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On March 4, 2012, at least three avalanches struck the Badakhshan province of northeastern Afghanistan.[1] One of those avalanches destroyed a small village of about 200 people. The name of the village is uncertain; some sources call it Dasty and locate it in Darzab District,[1] and others call it Sherin Nazim and locate it in Shekay District.[2][3] Two other villages were affected by the avalanche.[3] At least 50 people were killed in the disaster.[4]

Most buildings in the village, which was home to 24 families, were completely engulfed in snow.[2][4] As of March 7, 50 people had been confirmed dead, with only 7 known survivors.[5] Of the survivors, three were away fetching water at the time of the avalanche and thus survived uninjured.[5] Seven people were found alive in the village, but three perished due to lack of medical attention.[5] The remaining survivors were taken to the nearest hospital, in Tajikistan, for treatment.[2] It is believed that most or all of the town's remaining residents are dead.[5][6]

The village affected by the avalanches was so remote that it took a full day for news of the disaster to reach Fayzabad, the province's capital.[2] There are no roads in the affected area and people there generally travel on foot or horseback.[2] Nearby villages offered what help they could, but outside rescue workers did not arrive on the scene until March 6 or 7, walking two days to get there.[2][5] People from Darwaz District and twenty-five aid workers from Tajikistan were the first outside rescuers to arrive.[4][5] Their progress toward the affected area was slowed by another avalanche.[4] An aircraft carrying aid workers and journalists was unable to reach the region due to bad weather, while two Afghan Army helicopters managed to bring some aid workers into the region.[4] Governor Shah Waliullah Adeeb tried to visit the disaster area himself, but was caught in yet another avalanche on the way and had to be rescued by helicopter.[2]

Conditions remained extremely hazardous in the immediate aftermath of the disaster.[2] The risk of melting snow causing widespread flooding continues[when?] to threaten a larger-scale disaster for the Northern Afghanistan.[4] A flood could spread disease and ruin farm land.[4]

Cause and aftermathEdit

Several days of heavy snowfall were followed by a rise in temperature, created ideal conditions for avalanches.[3] This was part of a larger pattern of a harshest winter in 15 years.[6] The New York Times cited the government being "woefully unprepared" to deal with natural disasters as a contributing factor.[4] In recent years, snow has regularly cut off remote villages, making it difficult to deliver medical supplies to where they are needed. As a result, pneumonia rates have risen.[4] More than 200 people have been killed by avalanches in Afghanistan this winter, including at least 80 in the Badakhshan province.[1][3]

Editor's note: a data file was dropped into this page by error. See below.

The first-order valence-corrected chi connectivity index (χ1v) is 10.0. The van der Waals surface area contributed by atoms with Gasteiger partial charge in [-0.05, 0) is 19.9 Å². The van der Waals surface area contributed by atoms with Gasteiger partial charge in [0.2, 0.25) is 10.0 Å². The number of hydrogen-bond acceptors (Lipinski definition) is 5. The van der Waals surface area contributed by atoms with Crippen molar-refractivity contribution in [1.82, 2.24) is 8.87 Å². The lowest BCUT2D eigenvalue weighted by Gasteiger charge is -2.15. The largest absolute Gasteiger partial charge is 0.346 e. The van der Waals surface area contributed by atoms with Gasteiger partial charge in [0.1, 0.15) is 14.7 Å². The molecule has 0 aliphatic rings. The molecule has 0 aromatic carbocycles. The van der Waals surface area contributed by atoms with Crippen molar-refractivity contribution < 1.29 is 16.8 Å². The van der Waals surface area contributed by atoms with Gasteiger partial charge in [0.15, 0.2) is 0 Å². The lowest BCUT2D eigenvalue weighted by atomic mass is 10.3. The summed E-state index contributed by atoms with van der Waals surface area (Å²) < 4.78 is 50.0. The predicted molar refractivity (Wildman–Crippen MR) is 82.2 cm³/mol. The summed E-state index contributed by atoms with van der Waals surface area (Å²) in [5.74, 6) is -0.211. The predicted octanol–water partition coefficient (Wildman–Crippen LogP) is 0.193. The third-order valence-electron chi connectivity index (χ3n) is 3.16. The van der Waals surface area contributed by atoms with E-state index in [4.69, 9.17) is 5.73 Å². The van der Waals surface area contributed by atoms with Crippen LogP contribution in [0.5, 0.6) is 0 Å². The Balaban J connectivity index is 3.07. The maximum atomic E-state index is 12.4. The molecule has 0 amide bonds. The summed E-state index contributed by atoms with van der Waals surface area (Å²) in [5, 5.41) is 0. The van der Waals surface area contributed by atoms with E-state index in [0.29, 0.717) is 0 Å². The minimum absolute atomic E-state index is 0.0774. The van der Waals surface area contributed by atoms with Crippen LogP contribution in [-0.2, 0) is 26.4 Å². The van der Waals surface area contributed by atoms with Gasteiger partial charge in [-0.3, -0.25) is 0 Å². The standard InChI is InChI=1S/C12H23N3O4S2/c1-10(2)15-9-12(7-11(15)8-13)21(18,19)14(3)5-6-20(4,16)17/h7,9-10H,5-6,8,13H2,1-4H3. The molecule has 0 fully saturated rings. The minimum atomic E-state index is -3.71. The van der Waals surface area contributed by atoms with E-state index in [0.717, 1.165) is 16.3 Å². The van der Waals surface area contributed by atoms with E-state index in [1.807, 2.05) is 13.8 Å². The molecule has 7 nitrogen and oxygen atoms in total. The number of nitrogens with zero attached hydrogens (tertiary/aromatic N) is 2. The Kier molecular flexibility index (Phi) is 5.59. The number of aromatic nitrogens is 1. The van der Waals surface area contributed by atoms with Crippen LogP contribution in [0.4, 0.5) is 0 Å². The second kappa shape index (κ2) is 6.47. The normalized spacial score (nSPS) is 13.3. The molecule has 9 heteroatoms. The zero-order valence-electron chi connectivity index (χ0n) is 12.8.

The United Nations had flown in tons of food and medical supplies the previous fall as part of a strategy for coping with the region's harsh winters. The aid did not appear to have helped.[4] Three days after the disaster Fawzia Koofi, a member of parliament, remarked "so far there is no medicine, no food, no rescue yet in the area."[4] Koofi continued by saying there should have been adequate supplies in the area and that government needed to explain how the system failed its people.[4]

The United States Embassy in Kabul sent its condolences and arranged for supplies to be transferred to the affected region.[1]


  1. ^ a b c d Shah, Amir (March 7, 2012). "47 dead in Afghanistan avalanche". Google. Associated Press. Retrieved March 8, 2012.
  2. ^ a b c d e f g h Alissa J. Rubin (March 6, 2012). "Avalanche and Attacks Add to Woes of Afghans". New York Times. Retrieved March 8, 2012.
  3. ^ a b c d "Search for survivors after Afghan avalanches kill 42". Google. Agence France-Presse. March 7, 2012. Retrieved March 8, 2012.
  4. ^ a b c d e f g h i j k l Bowley, Graham (March 7, 2012). "Avalanche Exposes Afghans' Vulnerability to Vagaries of Climate and of Aid". New York Times. Retrieved March 7, 2012.
  5. ^ a b c d e f Amir Shah (March 8, 2012). "Avalanche buries Afghanistan village". Sky News. AP. Retrieved March 8, 2012.
  6. ^ a b "Avalanche kills 37 in Afghan village". The News. AFP. March 7, 2012. Retrieved March 8, 2012.